I haven’t posted this week, since I’ve been on vacation. Obviously, between the SOPA blackout and the Megaupload takedown this was the wrong week to take off. But so it goes. I’m still away, but I’ll have more to say on both of these issues next week. Until then, I wanted to point readers to a few pieces on the subject that I think are very smart. I’m not saying I agree with them completely – but I think they’re well worth a read.
-On the day intelligent debate died, technology thinker Jaron Lanier wrote a New York Times op-ed that got to the heart of the debate. This isn’t really a debate about free speech – it’s about how the Internet should work. The problem is that, after mocking the media business for refusing to adjust its business model, large technology companies are trying to preserve theirs.
-Andrew Orlowski wrote an amusing analysis of the debate over SOPA and makes a point that can’t be repeated enough: “Last year, Google made 11 million sites disappear on a whim, removing the .co.cc domains from its search index because the sites were deemed by Google to be “spammy”.” (It had no way of determining that absolutely all of them were.) I don’t have a problem with this. But most SOPA opponents would find this reprehensible, since they object to the idea that Google should de-index sites devoted to piracy. But if it’s OK for Google to exercise good judgement in a way that helps its own business, why isn’t it OK for it to do the same in a way that upholds the law? Like Lanier, Orlowski is especially interesting to read because he knows technology so well.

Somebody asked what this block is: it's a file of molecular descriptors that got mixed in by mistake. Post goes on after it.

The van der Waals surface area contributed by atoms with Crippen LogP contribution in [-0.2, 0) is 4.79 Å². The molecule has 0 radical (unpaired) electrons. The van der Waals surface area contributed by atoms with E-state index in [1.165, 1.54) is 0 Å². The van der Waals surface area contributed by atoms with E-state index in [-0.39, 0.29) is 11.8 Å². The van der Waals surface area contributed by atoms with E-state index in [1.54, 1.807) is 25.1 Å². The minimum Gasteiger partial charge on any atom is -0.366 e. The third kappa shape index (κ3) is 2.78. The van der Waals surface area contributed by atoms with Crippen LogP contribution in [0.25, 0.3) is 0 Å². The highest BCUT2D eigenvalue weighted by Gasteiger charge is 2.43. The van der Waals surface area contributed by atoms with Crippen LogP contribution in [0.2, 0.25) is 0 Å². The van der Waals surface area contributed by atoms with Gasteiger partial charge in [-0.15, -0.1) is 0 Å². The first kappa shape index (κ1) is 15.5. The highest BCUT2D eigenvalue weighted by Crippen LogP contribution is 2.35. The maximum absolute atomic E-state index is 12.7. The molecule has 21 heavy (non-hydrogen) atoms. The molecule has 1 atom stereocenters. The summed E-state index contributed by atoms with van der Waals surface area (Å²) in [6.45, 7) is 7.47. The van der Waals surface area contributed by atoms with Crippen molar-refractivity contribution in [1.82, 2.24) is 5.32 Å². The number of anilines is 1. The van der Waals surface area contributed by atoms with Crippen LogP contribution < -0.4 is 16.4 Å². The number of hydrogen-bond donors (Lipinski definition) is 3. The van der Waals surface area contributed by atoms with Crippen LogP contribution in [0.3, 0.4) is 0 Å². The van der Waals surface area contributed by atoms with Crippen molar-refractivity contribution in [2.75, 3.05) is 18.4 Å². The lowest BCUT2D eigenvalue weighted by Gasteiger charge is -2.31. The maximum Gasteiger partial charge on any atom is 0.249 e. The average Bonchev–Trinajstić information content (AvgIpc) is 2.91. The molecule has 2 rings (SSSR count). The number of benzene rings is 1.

-Jeffrey Rosen wrote an interesting analysis of SOPA in the New Republic that calls it “A Bad Solution to a Very Real Problem.” I admit: I’m biased because he mentions my book favorably. His piece is refreshingly free of the sky-is-falling rhetoric we’ve heard from Google and Stanford. (There’s so little space between them that I will call them either ‘Googford’ or ‘Stanoogle’ from now on.) He, too, makes a point that can’t be repeated often enough: “There are lawyers and lobbies on both sides of the debate, however, and neither side is devoted to the promotion of creativity for its own sake.”